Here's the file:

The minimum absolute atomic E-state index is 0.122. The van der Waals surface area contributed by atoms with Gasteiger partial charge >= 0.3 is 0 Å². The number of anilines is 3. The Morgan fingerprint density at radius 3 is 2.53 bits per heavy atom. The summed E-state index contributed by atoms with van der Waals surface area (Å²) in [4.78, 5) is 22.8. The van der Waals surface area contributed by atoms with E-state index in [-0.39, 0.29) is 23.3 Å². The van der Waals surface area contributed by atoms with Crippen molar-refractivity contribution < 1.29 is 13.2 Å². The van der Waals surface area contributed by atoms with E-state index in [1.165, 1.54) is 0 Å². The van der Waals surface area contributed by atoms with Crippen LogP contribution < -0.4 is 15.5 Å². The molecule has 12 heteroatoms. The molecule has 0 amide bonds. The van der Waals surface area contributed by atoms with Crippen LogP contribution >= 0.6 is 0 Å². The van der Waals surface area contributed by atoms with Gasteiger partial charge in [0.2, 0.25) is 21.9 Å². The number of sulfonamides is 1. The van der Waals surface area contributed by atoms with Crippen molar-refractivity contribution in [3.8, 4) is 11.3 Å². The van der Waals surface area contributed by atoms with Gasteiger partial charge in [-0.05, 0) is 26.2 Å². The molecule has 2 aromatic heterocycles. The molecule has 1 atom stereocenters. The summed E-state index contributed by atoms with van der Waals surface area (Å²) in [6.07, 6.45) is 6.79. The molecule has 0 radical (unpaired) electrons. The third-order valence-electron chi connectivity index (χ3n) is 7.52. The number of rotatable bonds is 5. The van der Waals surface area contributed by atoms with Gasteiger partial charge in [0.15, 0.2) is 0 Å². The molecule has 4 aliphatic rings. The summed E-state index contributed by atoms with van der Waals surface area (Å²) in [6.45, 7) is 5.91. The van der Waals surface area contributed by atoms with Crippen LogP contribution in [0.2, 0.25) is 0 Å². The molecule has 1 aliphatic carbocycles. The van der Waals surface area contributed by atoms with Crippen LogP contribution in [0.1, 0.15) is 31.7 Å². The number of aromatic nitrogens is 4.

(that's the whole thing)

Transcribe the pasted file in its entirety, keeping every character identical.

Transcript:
The minimum absolute atomic E-state index is 0.122. The van der Waals surface area contributed by atoms with Gasteiger partial charge >= 0.3 is 0 Å². The number of anilines is 3. The Morgan fingerprint density at radius 3 is 2.53 bits per heavy atom. The summed E-state index contributed by atoms with van der Waals surface area (Å²) in [4.78, 5) is 22.8. The van der Waals surface area contributed by atoms with E-state index in [-0.39, 0.29) is 23.3 Å². The van der Waals surface area contributed by atoms with Crippen molar-refractivity contribution < 1.29 is 13.2 Å². The van der Waals surface area contributed by atoms with E-state index in [1.165, 1.54) is 0 Å². The van der Waals surface area contributed by atoms with Crippen LogP contribution < -0.4 is 15.5 Å². The molecule has 12 heteroatoms. The molecule has 0 amide bonds. The van der Waals surface area contributed by atoms with Crippen LogP contribution >= 0.6 is 0 Å². The van der Waals surface area contributed by atoms with Gasteiger partial charge in [0.2, 0.25) is 21.9 Å². The number of sulfonamides is 1. The van der Waals surface area contributed by atoms with Crippen molar-refractivity contribution in [3.8, 4) is 11.3 Å². The van der Waals surface area contributed by atoms with Gasteiger partial charge in [-0.05, 0) is 26.2 Å². The molecule has 2 aromatic heterocycles. The molecule has 1 atom stereocenters. The summed E-state index contributed by atoms with van der Waals surface area (Å²) in [6.07, 6.45) is 6.79. The molecule has 0 radical (unpaired) electrons. The third-order valence-electron chi connectivity index (χ3n) is 7.52. The number of rotatable bonds is 5. The van der Waals surface area contributed by atoms with Gasteiger partial charge in [0.15, 0.2) is 0 Å². The molecule has 4 aliphatic rings. The summed E-state index contributed by atoms with van der Waals surface area (Å²) in [6.45, 7) is 5.91. The van der Waals surface area contributed by atoms with Crippen LogP contribution in [0.2, 0.25) is 0 Å². The molecule has 1 aliphatic carbocycles. The van der Waals surface area contributed by atoms with Crippen LogP contribution in [0.1, 0.15) is 31.7 Å². The number of aromatic nitrogens is 4.